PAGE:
The People of Nineveh Respond to Jonah’s Warning, 1-10

3:1 The LORD said to Jonah a second time, 3:2 “Go immediately to Nineveh, that large city, and proclaim to it the message that I tell you.” 3:3 So Jonah went immediately to Nineveh, as the LORD had said. (Now Nineveh was an enormous city—it required three days to walk through it!) 3:4 When Jonah began to enter the city one day’s walk, he announced, “At the end of forty days, Nineveh will be overthrown!”

Nineveh was a very important city – Lit. ‘a city great to God’ – utilising a common Heb. superlative. The AV renders this, ‘Now Nineveh was an exceeding great (Heb ‘gadol’) city of three days’ journey.’ This would imply that it was a very large city, which would take three days to travel through. Nineveh itself has been excavated, and its walls are just over 9 miles in circumference. The Heb ‘gadol’ is also used of Gibeon, which is actually quite small. Study of ancient (and modern Bedouin Arab) customs confirms that the reference here is to administrative importance, rather than to physical size. A visit to such a centre customarily took three days: one to arrive, the next the conduct your business, and the third to leave. (Donald Wiseman, A Bible for Today and Tomorrow)

See how reluctant a prophet Jonah is. His message to Nineveh is terse in the extreme, and does not even mention God’s name.

3:5 The people of Nineveh believed in God, and they declared a fast and put on sackcloth, from the greatest to the least of them. 3:6 When the news reached the king of Nineveh, he got up from his throne, took off his royal robe, put on sackcloth, and sat on ashes. 3:7 He issued a proclamation and said, “In Nineveh, by the decree of the king and his nobles: No human or animal, cattle or sheep, is to taste anything; they must not eat and they must not drink water. 3:8 Every person and animal must put on sackcloth and must cry earnestly to God, and everyone must turn from their evil way of living and from the violence that they do. 3:9 Who knows? Perhaps God might be willing to change his mind and relent and turn from his fierce anger so that we might not die.” 3:10 When God saw their actions—they turned from their evil way of living!—God relented concerning the judgment he had threatened them with and he did not destroy them.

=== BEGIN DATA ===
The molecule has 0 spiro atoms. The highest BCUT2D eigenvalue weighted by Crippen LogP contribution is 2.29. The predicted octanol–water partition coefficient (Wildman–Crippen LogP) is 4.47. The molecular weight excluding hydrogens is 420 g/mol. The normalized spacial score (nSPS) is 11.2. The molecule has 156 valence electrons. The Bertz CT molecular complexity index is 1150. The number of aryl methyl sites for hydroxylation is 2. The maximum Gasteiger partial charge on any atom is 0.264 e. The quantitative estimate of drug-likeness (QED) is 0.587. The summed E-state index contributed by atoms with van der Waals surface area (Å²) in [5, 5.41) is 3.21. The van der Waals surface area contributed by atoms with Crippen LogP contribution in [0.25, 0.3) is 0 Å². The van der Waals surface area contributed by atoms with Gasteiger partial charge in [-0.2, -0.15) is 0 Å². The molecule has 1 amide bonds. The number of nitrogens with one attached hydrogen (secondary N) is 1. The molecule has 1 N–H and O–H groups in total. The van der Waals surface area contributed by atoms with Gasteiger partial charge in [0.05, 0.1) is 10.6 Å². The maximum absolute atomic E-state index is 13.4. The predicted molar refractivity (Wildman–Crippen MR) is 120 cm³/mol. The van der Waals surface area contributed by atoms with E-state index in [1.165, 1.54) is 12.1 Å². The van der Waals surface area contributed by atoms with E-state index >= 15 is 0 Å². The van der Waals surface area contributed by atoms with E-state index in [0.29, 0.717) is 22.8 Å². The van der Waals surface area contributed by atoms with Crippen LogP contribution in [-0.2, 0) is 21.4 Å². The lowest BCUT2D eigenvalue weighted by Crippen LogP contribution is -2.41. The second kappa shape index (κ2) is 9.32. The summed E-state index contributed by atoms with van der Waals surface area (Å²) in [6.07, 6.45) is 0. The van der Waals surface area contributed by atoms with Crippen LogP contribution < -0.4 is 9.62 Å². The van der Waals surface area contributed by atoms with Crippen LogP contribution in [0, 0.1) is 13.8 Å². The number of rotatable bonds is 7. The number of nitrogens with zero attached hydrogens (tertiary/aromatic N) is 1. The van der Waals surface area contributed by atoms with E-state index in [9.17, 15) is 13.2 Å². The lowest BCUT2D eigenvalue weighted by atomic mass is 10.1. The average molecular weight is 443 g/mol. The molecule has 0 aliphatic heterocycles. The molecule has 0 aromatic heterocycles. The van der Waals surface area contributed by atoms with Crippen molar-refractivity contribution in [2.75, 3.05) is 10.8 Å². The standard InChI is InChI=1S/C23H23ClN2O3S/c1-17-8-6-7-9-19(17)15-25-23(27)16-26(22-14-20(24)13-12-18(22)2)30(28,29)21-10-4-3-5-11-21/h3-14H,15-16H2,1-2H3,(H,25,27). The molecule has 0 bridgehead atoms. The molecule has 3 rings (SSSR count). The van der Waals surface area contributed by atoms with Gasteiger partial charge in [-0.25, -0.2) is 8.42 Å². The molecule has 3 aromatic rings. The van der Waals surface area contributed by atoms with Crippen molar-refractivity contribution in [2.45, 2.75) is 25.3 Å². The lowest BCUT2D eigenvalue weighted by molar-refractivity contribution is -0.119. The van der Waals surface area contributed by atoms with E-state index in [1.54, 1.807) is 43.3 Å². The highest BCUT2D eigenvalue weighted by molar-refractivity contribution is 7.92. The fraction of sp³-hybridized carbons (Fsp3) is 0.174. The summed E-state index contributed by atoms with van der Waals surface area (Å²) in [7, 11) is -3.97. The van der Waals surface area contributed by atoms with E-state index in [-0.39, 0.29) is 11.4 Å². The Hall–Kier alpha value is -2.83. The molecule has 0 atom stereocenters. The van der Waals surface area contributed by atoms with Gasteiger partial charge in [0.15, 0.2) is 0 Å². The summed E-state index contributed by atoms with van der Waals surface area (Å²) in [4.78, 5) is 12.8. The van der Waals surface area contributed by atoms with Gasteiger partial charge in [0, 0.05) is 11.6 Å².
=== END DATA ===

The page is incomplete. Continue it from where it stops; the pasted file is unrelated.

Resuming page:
v10 ‘But is not God said to repent? There seems to be a change in his decree, in Jon 3:10. Repentance is attributed to God figuratively, Nun 23:19. There may be a change in God’s work, but not in his will. He may will a change, but not change his will.’ (Watson, A Body of Divinity, 69)